Photographer: Jack Atley/Bloomberg

Here's Why The Aussie Dollar Is Even Stronger Than You Might Think

Are markets under-pricing the risk of another rate cut?
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On the surface, Australia's currency recently played its traditional shock absorber role to perfection: it dropped four U.S. cents in the 10 days following Donald Trump's shock victory.

But pushing beyond the greenback and comparing the exchange rate with some of Australia's top trading partners' finds a more worrying picture. Against China's, Japan's and South Korea's currencies, the Aussie has been appreciating strongly. James McIntyre, head of economic research at Macquarie Bank Ltd., reckons it's trading against the yuan at the equivalent of about 84 U.S. cents -- 10 cents above its current level.

``We've got a strong currency, it's just been hidden because of the focus on the U.S. dollar exchange rate,'' McIntyre said, noting that against a basket of exchange rates, the Aussie is above the level assumed in the Reserve Bank of Australia's November update of its growth and inflation forecasts.  ``The currency's gone from helping the economy to complicating its adjustment, as the RBA would put it.''


Given China and Japan are Australia's top two trading partners, one risk is the currency's strength will cut import prices and further compress Australia's already weak inflation.

But there's another problem. Macquarie says signs have emerged that Australia's economy has gone back to importing some services, which it had started producing at home and boosting employment in the process: the opposite of what policy makers are intending.

That then raises the question of whether markets are under-pricing the risk -- a maximum 15 percent chance next year -- that the RBA will need to ease monetary policy again to offset the impact of the currency. It could also reduce the likelihood of an interest-rate increase that's been the topic of some discussion.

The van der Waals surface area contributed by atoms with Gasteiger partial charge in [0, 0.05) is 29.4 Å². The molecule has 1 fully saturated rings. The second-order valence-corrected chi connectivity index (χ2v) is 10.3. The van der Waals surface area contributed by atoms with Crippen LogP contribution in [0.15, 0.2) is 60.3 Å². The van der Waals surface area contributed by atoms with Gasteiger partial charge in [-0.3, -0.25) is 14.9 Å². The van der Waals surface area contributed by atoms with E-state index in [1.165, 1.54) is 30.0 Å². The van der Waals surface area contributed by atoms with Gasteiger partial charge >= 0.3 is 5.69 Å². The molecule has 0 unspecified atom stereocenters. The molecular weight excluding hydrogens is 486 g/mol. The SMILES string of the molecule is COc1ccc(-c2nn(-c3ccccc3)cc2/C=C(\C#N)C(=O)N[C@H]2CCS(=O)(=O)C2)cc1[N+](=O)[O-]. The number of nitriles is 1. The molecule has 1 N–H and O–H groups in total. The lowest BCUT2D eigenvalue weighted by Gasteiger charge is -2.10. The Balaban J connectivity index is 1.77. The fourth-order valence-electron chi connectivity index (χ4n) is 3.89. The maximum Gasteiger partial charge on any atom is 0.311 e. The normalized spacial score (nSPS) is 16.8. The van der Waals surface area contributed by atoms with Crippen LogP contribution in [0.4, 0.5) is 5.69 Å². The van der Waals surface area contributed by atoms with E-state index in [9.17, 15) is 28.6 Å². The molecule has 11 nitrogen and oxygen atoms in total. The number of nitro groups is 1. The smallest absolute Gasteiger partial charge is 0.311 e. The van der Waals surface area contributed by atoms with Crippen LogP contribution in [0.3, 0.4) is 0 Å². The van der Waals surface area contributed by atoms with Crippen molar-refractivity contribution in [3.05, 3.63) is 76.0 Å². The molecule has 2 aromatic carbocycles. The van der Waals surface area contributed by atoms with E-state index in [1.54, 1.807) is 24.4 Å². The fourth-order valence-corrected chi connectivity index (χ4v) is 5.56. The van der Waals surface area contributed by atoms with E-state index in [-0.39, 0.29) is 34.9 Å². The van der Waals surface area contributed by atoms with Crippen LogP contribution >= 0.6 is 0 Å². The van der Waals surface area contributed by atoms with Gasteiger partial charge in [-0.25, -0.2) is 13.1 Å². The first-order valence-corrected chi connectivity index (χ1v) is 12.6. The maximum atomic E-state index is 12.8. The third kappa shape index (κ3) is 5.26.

Australia's economy shrank in the three months through September, just its fourth quarterly contraction since the last recession in 1991. While there were several one-off reasons for the slump that are unlikely to be repeated, McIntyre said there was more to it.

``We would be remiss to overlook the impact the strengthening of the currency, especially since the middle of the year, is having in terms of these tradeable sectors of the economy,'' he said.

Tony Morriss, an interest-rate strategist in Sydney at Bank of America Merrill Lynch, said Australia's central bank is likely to leave rates on hold ``for an extended period'' and the key factors to watch next year include the Aussie dollar and commodities.

``Domestic economic conditions will remain frail next year,''  said Morriss, who predicts core inflation will hold below the RBA's 2 percent to 3 percent target band until 2018.  ``Currency appreciation would be detrimental to key drivers of growth in the trade-exposed sectors.'' 

 

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